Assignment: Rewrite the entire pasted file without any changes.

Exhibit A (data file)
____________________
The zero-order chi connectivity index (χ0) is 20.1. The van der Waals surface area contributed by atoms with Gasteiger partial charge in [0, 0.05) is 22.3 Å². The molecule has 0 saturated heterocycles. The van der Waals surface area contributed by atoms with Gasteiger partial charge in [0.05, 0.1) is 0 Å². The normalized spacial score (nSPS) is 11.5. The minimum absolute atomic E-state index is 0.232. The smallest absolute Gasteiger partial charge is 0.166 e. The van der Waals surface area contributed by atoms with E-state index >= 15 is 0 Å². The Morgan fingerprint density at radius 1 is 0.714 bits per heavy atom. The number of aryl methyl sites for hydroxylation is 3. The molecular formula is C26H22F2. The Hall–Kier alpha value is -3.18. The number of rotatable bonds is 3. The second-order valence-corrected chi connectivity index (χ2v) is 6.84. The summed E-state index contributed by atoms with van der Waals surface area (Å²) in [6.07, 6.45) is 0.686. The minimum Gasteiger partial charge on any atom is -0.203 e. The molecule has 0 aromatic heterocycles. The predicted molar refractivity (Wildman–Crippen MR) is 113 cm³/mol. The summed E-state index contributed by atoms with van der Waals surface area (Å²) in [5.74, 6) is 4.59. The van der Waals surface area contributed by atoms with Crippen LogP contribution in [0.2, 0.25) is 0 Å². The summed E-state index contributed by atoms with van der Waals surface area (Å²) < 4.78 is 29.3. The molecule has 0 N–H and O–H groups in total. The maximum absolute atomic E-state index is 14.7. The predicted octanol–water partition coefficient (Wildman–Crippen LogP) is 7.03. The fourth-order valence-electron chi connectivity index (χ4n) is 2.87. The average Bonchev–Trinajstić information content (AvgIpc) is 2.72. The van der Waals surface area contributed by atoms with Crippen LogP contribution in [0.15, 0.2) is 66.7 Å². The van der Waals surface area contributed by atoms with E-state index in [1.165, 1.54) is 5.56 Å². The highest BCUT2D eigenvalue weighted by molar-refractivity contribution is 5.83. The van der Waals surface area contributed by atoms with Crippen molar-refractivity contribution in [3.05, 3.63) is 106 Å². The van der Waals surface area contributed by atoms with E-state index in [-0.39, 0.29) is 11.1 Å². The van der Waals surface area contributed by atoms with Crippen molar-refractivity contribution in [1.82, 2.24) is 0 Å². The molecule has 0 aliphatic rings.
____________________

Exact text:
The zero-order chi connectivity index (χ0) is 20.1. The van der Waals surface area contributed by atoms with Gasteiger partial charge in [0, 0.05) is 22.3 Å². The molecule has 0 saturated heterocycles. The van der Waals surface area contributed by atoms with Gasteiger partial charge in [0.05, 0.1) is 0 Å². The normalized spacial score (nSPS) is 11.5. The minimum absolute atomic E-state index is 0.232. The smallest absolute Gasteiger partial charge is 0.166 e. The van der Waals surface area contributed by atoms with E-state index >= 15 is 0 Å². The Morgan fingerprint density at radius 1 is 0.714 bits per heavy atom. The number of aryl methyl sites for hydroxylation is 3. The molecular formula is C26H22F2. The Hall–Kier alpha value is -3.18. The number of rotatable bonds is 3. The second-order valence-corrected chi connectivity index (χ2v) is 6.84. The summed E-state index contributed by atoms with van der Waals surface area (Å²) in [6.07, 6.45) is 0.686. The minimum Gasteiger partial charge on any atom is -0.203 e. The molecule has 0 aromatic heterocycles. The predicted molar refractivity (Wildman–Crippen MR) is 113 cm³/mol. The summed E-state index contributed by atoms with van der Waals surface area (Å²) in [5.74, 6) is 4.59. The van der Waals surface area contributed by atoms with Crippen LogP contribution in [0.2, 0.25) is 0 Å². The summed E-state index contributed by atoms with van der Waals surface area (Å²) < 4.78 is 29.3. The molecule has 0 N–H and O–H groups in total. The maximum absolute atomic E-state index is 14.7. The predicted octanol–water partition coefficient (Wildman–Crippen LogP) is 7.03. The fourth-order valence-electron chi connectivity index (χ4n) is 2.87. The average Bonchev–Trinajstić information content (AvgIpc) is 2.72. The van der Waals surface area contributed by atoms with Crippen LogP contribution in [0.15, 0.2) is 66.7 Å². The van der Waals surface area contributed by atoms with E-state index in [1.165, 1.54) is 5.56 Å². The highest BCUT2D eigenvalue weighted by molar-refractivity contribution is 5.83. The van der Waals surface area contributed by atoms with Crippen molar-refractivity contribution in [3.05, 3.63) is 106 Å². The van der Waals surface area contributed by atoms with E-state index in [-0.39, 0.29) is 11.1 Å². The van der Waals surface area contributed by atoms with Crippen molar-refractivity contribution in [1.82, 2.24) is 0 Å². The molecule has 0 aliphatic rings.